Are Your Sales Meetings Wake-Up Calls or Sleep-Inducing?
Denver Business Journal, May 2004  
You've got a long to-do list, proposal deadlines, a gut ache, a screaming need for another shot of caffeine -- and the sales meeting hasn't even started yet. These are not good signs, but are all-too-common ones in the typical sales meeting supposedly designed to motivate and create new business. Instead, they put many participants in the doldrums. While there's certainly a need to discuss company policy and new product information, routine sales meetings should focus on ways to freshen ideas and help people sell better.. More... 

Your Sales Don't Have to Cool Off During the Summer
Denver Business Journal, June 2004  
Sizzling temperatures often leave sales out in the cold. Summertime can mean slower sales, especially in Colorado, where everyone who isn't already on vacation is pining for the great outdoors. People are distracted and often short-staffed. In many companies, summertime rivals or even exceeds end-of-year doldrums. This seeming problem is also an opportunity. As a wise prophet once said, "Investment always precedes return.". More... 

We Can Learn Sales Lessons from the 'Ghost Hunter': The Wolf
Denver Business Journal, July 2004  
Wolves are a wonderful analogy for sales and sales management, and can provide many useful lessons. Reintroduction of wolves into some states evokes strong emotions on both sides of the issue, just as salespeople and the profession often do. Both are often misunderstood and labeled with undeserved reputations. Wolves are actually one of nature's best examples of individual excellence contributing to team strength, the very heart of sales success. More...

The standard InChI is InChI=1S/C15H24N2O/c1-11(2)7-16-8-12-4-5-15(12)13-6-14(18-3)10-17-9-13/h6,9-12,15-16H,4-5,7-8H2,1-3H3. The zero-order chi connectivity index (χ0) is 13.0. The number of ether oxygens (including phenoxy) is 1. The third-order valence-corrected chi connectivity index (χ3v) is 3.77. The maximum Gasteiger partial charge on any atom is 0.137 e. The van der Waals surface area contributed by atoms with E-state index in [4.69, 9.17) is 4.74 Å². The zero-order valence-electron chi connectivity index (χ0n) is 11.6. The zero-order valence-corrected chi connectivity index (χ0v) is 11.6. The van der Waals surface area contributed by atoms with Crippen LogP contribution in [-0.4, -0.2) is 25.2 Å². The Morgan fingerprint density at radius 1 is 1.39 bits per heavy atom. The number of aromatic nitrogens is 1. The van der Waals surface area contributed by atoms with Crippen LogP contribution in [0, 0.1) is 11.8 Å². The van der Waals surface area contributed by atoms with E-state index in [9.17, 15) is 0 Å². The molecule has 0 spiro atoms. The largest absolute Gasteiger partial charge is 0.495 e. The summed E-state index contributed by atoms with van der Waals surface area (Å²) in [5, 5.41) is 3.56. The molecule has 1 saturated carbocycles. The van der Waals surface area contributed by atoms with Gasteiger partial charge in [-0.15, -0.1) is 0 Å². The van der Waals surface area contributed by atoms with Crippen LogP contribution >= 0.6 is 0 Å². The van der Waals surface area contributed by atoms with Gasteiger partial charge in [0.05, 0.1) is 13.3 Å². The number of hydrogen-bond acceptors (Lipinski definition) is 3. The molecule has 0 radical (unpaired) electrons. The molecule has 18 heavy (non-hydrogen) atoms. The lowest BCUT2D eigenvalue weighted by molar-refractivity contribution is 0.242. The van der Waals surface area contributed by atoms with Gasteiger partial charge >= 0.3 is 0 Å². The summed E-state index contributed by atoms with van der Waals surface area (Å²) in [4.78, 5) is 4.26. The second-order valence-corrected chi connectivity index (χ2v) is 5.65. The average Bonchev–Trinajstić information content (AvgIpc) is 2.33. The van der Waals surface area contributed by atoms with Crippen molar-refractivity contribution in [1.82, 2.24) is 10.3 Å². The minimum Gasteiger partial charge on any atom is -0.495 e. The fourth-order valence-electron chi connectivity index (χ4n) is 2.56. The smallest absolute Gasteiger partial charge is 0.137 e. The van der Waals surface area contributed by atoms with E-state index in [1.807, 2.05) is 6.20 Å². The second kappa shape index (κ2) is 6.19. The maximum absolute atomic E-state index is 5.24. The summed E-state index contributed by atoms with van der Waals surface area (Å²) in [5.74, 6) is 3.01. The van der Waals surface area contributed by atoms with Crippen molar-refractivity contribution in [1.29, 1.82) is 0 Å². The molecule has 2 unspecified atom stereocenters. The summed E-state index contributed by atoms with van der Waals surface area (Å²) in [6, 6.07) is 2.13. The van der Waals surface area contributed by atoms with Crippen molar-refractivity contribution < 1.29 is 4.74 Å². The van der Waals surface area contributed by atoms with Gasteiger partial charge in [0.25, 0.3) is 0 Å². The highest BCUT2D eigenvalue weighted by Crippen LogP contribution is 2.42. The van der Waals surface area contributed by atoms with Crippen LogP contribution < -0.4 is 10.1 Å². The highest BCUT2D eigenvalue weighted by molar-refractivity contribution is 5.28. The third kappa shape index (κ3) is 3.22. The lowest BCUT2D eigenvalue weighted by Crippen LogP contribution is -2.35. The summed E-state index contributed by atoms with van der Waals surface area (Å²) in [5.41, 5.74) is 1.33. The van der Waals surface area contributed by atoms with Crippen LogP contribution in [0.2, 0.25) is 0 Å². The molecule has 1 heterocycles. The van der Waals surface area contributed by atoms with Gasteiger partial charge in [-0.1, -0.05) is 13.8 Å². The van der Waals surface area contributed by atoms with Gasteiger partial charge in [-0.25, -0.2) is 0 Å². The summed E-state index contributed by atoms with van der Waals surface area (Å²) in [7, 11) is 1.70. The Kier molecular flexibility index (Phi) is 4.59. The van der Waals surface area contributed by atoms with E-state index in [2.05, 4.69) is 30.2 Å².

It's Real Nice to Be Liked, But Real Trust is What Wins the Sale
Denver Business Journal, August 2004  
Former Israeli Prime Minister Golda Meir once said, "You can't shake hands with a closed fist."
A hearty handshake helps drive much business success, but by itself won't seal the deal.
This becomes glaringly apparent when your prospect greets you with open arms and a broad
smile, but your sales volume still ranks a distant second to a major competitor. Even more
daunting is being told they like you more than the competitor, and they acknowledge your
product gets the same results at the same price as the competitor. You're left shaking your head in disbelief. How could you lose the sale? More... 

Even the Best Salespeople, Like Athletes, Require Coaching
Denver Business Journal, September 2004
Imagine a star athlete refusing to take coaching advice or performance feedback. What do you think would happen if that player no-showed at the team's review of game films?
Two likely consequences would be less-than-optimum performance and expulsion from the team. Top sales performers embrace coaching feedback and advice, knowing this will further strengthen selling skills. More... 

Fast-track Training Accelerates Success
Denver Business Journal, October 2004  
Corporate America's willingness to get back on a growth track after years of derailment is causing more owners and managers to add salespeople, and seasoned sellers to explore new opportunities. The time needed to train new hires sufficiently, however, is colliding head on with managers saddled with other duties. More... 

Technology Can Be Valuable - If You Keep It Under Control
Denver Business Journal, November 2004  
The headline trumpeted, "Frightened by a word -- technocracy." While this could easily refer to present-day technology experts trying to rule the roost, it actually appeared Feb. 19, 1933, in a Denver newspaper. Technology long has been viewed as a mixed blessing, and today is no different. Palm Pilots, iPods, laptops, contact managers and customer management software are legitimate assets of the sales process. More...